Over Gardens Out, Riverside Studios

reviewed for The Spectator, 25 October 2010

Riverside Studios stills owes much of its reputation as one of London’s most daring powerhouses of fringe theatre to Peter Gill.  As its founding Artistic Director, Gill inaugurated the Riverside tradition of high-risk commissions from young, experimental troupes alongside the latest international innovators. So now that Gill has entered his eighth decade still a major force in British theatre, it’s refreshing to see his old haunt reviving two of his earliest plays, showcasing his writing at its most rebellious and raw.

Over Gardens Out, Riverside StudiosThe second in the series, Over Gardens Out, deserves to be recognized as a major step in the post-war movement to put working class life on stage. It’s tartly successful as a character study, sketching the web of relationships around Denis, a fey boy in austerity Cardiff: his abusive yet tender companionship with the Borstal-hardened Jeffry, and his frustration with his decent, struggling parents, particularly his ailing mother, whom he barracks with snobbish criticisms yet fiercely seeks to protect. Denis’ homosexuality is beautifully understated: never mentioned out loud, it’s unlikely that Denis himself recognizes it as the source of his loneliness and confusion. In the opening scenes, Denis’ teenage strops seem so petulant as to be entirely alien – his torture of his mother is unforgivable – but the relationship softens into something captivatingly subtle. This owes much to Kirsten Clark’s truthful, nuanced performance as Mother. Talented newcomer Meillir Rhys Williams takes full command of the space as Denis, but he never quite succeeds in making Denis likeable.  It’s not really Rhys Williams’ fault :  Gill only gives Denis lines of complaint. When he’s critiquing his mother’s coat or his father’s shoes, we almost expect to hear Matt Lucas burst in, complaining that he, not Denis, is the only gay in this village.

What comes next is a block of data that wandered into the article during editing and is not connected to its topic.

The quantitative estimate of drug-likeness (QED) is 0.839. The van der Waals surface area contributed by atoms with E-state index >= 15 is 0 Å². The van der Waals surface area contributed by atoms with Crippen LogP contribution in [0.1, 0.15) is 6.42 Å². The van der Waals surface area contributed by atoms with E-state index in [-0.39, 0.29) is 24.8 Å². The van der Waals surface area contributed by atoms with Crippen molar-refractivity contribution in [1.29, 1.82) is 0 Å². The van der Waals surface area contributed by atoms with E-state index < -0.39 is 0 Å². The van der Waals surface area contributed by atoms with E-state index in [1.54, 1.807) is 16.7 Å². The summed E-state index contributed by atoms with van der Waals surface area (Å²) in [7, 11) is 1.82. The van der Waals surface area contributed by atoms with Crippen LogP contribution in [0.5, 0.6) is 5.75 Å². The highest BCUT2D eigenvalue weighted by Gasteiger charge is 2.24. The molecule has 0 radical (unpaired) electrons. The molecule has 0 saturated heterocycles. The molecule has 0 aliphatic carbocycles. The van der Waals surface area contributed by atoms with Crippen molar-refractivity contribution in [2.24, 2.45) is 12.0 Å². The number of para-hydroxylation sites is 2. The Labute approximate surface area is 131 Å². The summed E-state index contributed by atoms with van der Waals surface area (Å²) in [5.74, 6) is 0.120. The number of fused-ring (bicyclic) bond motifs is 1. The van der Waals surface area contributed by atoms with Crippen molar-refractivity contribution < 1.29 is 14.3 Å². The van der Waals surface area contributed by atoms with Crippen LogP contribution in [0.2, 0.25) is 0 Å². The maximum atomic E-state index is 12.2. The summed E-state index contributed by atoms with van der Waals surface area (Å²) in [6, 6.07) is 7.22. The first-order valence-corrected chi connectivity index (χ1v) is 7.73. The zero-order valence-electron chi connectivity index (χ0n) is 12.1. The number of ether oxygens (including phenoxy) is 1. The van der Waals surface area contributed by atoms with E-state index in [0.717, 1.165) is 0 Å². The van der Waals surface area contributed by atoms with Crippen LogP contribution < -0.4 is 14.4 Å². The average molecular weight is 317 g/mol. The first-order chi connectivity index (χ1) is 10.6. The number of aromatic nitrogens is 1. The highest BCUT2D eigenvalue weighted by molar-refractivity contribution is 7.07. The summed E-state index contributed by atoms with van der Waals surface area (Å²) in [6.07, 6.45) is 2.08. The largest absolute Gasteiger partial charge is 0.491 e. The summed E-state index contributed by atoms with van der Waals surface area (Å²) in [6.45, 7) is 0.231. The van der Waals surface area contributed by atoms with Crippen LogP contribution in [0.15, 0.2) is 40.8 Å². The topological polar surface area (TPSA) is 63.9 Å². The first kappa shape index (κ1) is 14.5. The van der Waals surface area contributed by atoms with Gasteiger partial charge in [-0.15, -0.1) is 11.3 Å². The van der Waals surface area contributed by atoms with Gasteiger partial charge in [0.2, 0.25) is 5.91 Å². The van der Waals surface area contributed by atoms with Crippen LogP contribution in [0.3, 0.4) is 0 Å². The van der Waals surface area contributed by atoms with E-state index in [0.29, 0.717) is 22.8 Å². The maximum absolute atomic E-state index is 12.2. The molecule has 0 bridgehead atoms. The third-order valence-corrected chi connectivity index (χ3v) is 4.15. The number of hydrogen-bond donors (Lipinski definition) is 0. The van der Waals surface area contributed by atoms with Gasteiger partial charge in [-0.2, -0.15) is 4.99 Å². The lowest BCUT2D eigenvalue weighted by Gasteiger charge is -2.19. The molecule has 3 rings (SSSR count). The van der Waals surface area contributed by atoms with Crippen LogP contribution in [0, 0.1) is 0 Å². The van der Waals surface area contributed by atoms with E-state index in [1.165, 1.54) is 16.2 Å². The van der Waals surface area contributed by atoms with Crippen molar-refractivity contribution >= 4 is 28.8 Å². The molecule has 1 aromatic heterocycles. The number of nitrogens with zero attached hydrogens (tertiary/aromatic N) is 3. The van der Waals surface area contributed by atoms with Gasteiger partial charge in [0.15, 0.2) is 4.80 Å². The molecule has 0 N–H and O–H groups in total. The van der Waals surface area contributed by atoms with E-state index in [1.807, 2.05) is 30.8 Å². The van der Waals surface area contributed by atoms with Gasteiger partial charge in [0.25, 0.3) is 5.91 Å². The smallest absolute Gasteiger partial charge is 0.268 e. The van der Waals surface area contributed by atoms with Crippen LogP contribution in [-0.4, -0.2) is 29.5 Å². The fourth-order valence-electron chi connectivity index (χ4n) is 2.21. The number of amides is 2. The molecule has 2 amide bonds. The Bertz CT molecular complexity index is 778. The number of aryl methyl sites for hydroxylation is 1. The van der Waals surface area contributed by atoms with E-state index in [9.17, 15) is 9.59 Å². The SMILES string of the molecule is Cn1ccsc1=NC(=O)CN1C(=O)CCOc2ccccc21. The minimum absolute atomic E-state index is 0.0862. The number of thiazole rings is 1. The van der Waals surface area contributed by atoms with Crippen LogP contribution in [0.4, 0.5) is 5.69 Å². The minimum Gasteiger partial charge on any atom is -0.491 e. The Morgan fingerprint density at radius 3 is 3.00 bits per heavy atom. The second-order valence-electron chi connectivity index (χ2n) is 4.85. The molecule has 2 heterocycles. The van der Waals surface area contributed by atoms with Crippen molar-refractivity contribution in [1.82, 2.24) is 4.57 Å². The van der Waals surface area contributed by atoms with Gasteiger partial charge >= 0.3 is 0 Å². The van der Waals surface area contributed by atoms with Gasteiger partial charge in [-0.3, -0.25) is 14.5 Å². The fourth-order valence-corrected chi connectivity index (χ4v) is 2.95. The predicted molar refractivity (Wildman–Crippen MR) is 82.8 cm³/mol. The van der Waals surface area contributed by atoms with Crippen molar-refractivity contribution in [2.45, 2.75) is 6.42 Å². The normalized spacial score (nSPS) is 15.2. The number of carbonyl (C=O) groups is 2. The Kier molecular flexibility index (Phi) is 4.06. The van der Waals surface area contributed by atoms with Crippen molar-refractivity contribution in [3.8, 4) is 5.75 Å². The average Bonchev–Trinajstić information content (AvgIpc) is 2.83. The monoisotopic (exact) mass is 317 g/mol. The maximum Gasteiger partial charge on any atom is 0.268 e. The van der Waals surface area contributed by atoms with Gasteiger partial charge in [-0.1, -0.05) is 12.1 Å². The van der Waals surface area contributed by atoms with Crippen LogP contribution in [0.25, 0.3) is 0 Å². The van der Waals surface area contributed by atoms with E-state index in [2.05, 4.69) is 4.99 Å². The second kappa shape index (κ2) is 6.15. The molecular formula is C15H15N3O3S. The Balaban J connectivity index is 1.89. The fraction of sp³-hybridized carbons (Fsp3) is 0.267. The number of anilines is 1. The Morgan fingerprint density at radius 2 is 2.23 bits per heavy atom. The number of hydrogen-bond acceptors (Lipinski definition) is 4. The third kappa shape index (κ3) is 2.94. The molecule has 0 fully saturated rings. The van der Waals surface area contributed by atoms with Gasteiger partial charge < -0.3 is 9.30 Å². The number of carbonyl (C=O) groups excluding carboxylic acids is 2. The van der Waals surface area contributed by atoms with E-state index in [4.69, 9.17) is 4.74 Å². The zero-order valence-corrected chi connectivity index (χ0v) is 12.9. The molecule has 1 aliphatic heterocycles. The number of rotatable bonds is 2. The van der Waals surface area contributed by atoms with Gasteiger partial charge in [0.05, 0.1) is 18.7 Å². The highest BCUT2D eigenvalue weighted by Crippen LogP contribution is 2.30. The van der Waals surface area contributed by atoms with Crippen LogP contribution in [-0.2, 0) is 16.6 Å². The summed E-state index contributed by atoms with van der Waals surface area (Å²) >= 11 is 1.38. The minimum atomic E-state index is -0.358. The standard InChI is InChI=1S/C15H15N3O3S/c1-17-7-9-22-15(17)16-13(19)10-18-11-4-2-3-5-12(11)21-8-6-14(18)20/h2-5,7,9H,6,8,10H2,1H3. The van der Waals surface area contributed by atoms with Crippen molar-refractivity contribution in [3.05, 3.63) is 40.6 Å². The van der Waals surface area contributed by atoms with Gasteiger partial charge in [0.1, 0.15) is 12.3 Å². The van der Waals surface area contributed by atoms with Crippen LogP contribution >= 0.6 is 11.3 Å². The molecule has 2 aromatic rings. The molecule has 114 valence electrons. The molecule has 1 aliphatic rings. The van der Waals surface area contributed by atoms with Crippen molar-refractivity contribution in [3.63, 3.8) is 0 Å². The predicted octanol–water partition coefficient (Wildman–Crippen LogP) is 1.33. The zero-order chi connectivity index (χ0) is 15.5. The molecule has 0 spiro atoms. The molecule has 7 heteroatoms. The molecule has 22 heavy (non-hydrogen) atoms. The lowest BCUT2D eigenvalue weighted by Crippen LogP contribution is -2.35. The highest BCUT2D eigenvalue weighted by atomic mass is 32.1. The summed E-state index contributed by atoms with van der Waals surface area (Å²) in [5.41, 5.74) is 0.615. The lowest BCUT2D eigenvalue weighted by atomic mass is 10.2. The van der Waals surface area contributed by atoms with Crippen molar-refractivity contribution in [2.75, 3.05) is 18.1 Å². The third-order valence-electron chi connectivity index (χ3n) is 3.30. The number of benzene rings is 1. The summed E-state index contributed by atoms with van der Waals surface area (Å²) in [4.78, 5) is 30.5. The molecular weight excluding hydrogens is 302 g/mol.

But the strength of this production lies in Sam Brown’s stark, clarifying direction. Brown infuses this production with the sense of claustrophobic surveillance, a threatening world of watchful neighbours and minimal privacy which perfectly evokes the average teenage nightmare. Yet he never loses sight of Gill’s capacity to write human tenderness. It’s the combination of these two elements that give Calum Callaghan’s Jeffry moments of profound resonance: whether he’s hopelessly clutching a fretful baby, or rounding on Denis with his belt, his is a compelling portrayal of brutality masking a yearning for intimacy.

So it’s a shame that all these rich characters are given little narrative to pursue. Over Gardens Out is a superb psychological sketch by a young writer, but Gill would wait a few more years before developing similar characters and motifs into dramas as complex as The York Realist. Over Gardens Out is rather like a brilliant short story which has the final page missing. Full of potential, but awaiting the final twist.